100% the same for me except with United Global Services. Being based in Denver, a United hub, is great in that with United flying nonstop to Tokyo, Frankfurt and London, I can get to any major world city in one stop. And when I return I can land in Denver’s much smaller customs/immigration, sail through using Global Entry, and with some spring in my step be from the door of the plane to the curb in 5 minutes. High status makes flying suck less — it still sucks, but having easy upgrades, gate-to-gate shuttles, dedicated phone lines, and even proactive flight changes (like if I arrive at a connection early enough to catch an earlier connecting flight, a United Global Services rep will be there at the gate as I step off with a new boarding pass, and usually upgraded too; or if a flight goes sideways and threatens a connection, they will save a seat for me on alternatives automatically before the delayed flight even leaves). I will treasure this status for as long as I am lucky enough to have it, because it will come to an end some day. Extensive and often sudden international travel makes the home executive committee very salty but the silver lining is great treatment when we travel as a family *and* in 5 years we have only ever used miles to pay for personal flights, which is great for the budget and allows us more headroom to do nice things on vacation.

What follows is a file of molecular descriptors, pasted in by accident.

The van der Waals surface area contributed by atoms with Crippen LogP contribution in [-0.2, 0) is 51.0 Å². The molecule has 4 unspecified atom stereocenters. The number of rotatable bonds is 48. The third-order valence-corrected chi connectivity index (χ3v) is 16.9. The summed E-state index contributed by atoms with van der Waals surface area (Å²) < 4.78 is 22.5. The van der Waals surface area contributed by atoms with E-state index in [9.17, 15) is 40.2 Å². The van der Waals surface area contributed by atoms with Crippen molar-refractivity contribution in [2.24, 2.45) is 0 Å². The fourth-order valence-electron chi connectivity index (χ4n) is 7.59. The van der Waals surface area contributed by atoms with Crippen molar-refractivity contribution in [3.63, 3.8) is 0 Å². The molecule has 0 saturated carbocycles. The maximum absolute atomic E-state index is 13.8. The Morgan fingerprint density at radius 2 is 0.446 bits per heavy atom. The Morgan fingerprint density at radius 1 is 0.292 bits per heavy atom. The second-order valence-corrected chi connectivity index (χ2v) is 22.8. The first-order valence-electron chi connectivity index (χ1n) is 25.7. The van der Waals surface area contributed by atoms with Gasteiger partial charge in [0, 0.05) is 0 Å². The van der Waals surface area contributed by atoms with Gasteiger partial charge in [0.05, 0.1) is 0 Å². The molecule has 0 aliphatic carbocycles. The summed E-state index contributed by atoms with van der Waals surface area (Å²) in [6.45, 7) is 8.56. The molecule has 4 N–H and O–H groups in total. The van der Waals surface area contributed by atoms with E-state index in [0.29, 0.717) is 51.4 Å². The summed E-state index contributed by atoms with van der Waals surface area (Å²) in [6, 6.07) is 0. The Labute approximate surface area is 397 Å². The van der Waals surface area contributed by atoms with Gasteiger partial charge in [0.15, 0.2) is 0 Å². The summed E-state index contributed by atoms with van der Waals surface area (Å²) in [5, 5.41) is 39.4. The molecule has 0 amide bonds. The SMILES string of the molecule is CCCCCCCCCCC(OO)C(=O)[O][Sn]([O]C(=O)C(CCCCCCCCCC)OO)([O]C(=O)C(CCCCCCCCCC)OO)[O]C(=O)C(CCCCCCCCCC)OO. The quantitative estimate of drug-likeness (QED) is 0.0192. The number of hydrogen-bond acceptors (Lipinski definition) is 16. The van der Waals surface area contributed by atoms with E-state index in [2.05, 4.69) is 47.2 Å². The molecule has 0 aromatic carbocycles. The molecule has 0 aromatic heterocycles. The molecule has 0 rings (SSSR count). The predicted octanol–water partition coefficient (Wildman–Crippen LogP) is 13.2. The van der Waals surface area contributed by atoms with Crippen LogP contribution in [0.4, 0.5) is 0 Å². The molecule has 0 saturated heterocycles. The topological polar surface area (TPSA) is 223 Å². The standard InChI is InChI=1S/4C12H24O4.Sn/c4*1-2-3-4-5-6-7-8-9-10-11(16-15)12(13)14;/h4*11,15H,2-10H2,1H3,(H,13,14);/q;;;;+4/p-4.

Thanks, it’s great to have someone else’s perspective.
Delta doesn’t just try to cultivate an air of prestige for those who qualify for those programs. Delta also lets everyone else know that they aren’t valued. That’s why there are all those strata for boarding, followed by several general boarding groups. Delta is telling those people that board at the end of the process that they aren’t important.
I don’t think Delta aims to treat the later boarding groups with disdain. That would be a disastrous commercial strategy. As I say in my post under the heading “The Prestige Delusion,” I think that feeling is a result of the unique nature of air travel as compared to, say, buying at a supermarket goods of different levels of quality and expense.